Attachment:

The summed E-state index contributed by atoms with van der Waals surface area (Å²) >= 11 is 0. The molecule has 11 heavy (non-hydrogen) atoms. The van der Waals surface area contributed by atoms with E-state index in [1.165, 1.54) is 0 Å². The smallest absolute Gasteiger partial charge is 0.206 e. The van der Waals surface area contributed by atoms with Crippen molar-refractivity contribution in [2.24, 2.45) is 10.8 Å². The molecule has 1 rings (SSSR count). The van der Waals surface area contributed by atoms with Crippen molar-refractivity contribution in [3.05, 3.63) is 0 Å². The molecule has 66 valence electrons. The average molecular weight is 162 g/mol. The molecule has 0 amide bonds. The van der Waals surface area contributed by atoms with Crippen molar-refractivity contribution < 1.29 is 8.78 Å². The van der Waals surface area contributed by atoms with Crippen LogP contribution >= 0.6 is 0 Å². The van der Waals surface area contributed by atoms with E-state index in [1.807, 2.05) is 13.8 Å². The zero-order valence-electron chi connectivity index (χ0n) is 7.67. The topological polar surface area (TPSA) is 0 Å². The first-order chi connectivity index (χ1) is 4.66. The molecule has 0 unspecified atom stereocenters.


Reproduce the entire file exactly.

The summed E-state index contributed by atoms with van der Waals surface area (Å²) >= 11 is 0. The molecule has 11 heavy (non-hydrogen) atoms. The van der Waals surface area contributed by atoms with E-state index in [1.165, 1.54) is 0 Å². The smallest absolute Gasteiger partial charge is 0.206 e. The van der Waals surface area contributed by atoms with Crippen molar-refractivity contribution in [2.24, 2.45) is 10.8 Å². The molecule has 1 rings (SSSR count). The van der Waals surface area contributed by atoms with Crippen molar-refractivity contribution in [3.05, 3.63) is 0 Å². The molecule has 66 valence electrons. The average molecular weight is 162 g/mol. The molecule has 0 amide bonds. The van der Waals surface area contributed by atoms with Crippen molar-refractivity contribution < 1.29 is 8.78 Å². The van der Waals surface area contributed by atoms with Crippen LogP contribution >= 0.6 is 0 Å². The van der Waals surface area contributed by atoms with E-state index in [1.807, 2.05) is 13.8 Å². The zero-order valence-electron chi connectivity index (χ0n) is 7.67. The topological polar surface area (TPSA) is 0 Å². The first-order chi connectivity index (χ1) is 4.66. The molecule has 0 unspecified atom stereocenters.